That’s been the reaction from clean-energy interests to the House energy committee chairman’s proposed revision of state renewable energy policy released this week.
One solar manufacturer says it would shut down its Mountain Iron, Minn., production plant if the House measure becomes law.
“Never have I seen some people so upset over a bill that reduces energy pollution and lowers energy costs,” tweeted Garofalo, R-Farmington, who drives a Tesla electric car and believes such innovative technology is part of the solution.
The flap over energy policy reflects the political divide at the State Capitol. Much of the energy plan being considered in the Republican-controlled House is the polar opposite of that pending in the DFL-controlled Senate.
“This bill results in carbon dioxide reductions,” Garofalo said in summing up his approach.
Critics say Garofalo’s package would undercut the mandate that investor-owned utilities get 1.5 percent of their power from solar, end rooftop solar rebate programs, including one for Minnesota-made panels, and repeal mandatory conservation programs by electric and natural gas utilities in 2016.
“If any large part of this were to become law, it would be going backward, not forward,” said Michael Noble, executive director of Fresh Energy, a St. Paul-based nonprofit that helped draft the 2013 state law that has triggered increased investment in solar power across the state.
If even one of Garofalo’s solar-related policies passes, “every segment of Minnesota solar market would be damaged,” said Lynn Hinkle, policy director for the Minnesota Solar Energy Industries Association, a trade group. He said the industry employs 1,800 people in Minnesota, and needs policy certainty to grow.
Silicon Energy, which invested $10 million and received state assistance to build a solar panel manufacturing plant on the Iron Range, would shut it down if the Minnesota-made solar subsidy is repealed, company director David Streier said at a Capitol hearing.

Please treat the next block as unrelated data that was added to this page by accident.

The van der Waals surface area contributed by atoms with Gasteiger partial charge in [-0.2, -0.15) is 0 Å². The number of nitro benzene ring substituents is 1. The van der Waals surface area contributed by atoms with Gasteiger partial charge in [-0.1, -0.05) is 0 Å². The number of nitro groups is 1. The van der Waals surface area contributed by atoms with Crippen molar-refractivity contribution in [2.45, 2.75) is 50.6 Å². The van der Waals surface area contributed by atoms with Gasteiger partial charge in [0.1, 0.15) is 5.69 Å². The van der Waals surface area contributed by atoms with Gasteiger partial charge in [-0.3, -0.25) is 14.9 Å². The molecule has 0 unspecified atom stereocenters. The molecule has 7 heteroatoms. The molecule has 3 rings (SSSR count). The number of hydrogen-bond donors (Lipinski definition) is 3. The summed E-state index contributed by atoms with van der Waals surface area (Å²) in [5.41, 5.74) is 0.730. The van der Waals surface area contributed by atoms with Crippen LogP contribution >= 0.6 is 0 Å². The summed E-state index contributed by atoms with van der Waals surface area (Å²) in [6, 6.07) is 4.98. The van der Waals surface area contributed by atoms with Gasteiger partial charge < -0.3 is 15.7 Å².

A Senate bill, supported by Gov. Mark Dayton, would raise to 40 percent the share of electricity utilities must get from renewable energy by 2030, while increasing to 2 percent the annual mandated reduction in power consumption through utility-sponsored conservation programs.
Letting market decide
Garofalo, defending his plan to energy interests on Wednesday, said the goal is to promote the lowest-cost renewable energy. His strategy is to let electric utilities decide if wind farms and hydropower, for example, are cheaper than solar to meet state renewable energy targets.
But Rep. Melissa Hortman, DFL-Brooklyn Park, who championed the 2013 solar bill, said solar-specific requirements will help drive down solar energy’s price over time. She compared current solar policies to Minnesota’s embrace of wind power in a 1994 deal over storing nuclear waste at the Prairie Island nuclear power plant in Red Wing.
“It is exactly this type of policymaking that drove the market in wind, which now makes it the cheapest power added on the system,” she said. “That was not the case before the 1994 deal resolving the Prairie Island storage matter and providing the incentive payments.”
Garofalo’s bill also would reopen the door for imported coal-generated electricity and end the state’s ban on constructing new nuclear power plants.
While eliminating existing solar incentives, Garofalo proposes new consumer rebates not only for solar power, but also for geothermal heating, thermal solar, small wind turbines, battery storage for the power grid and plug-in electric and compressed natural gas vehicles. Much of the $45 million for these rebates over two years would come from Xcel Energy customers, whose existing contributions to a utility-run renewable development fund would be transferred to a state energy fund.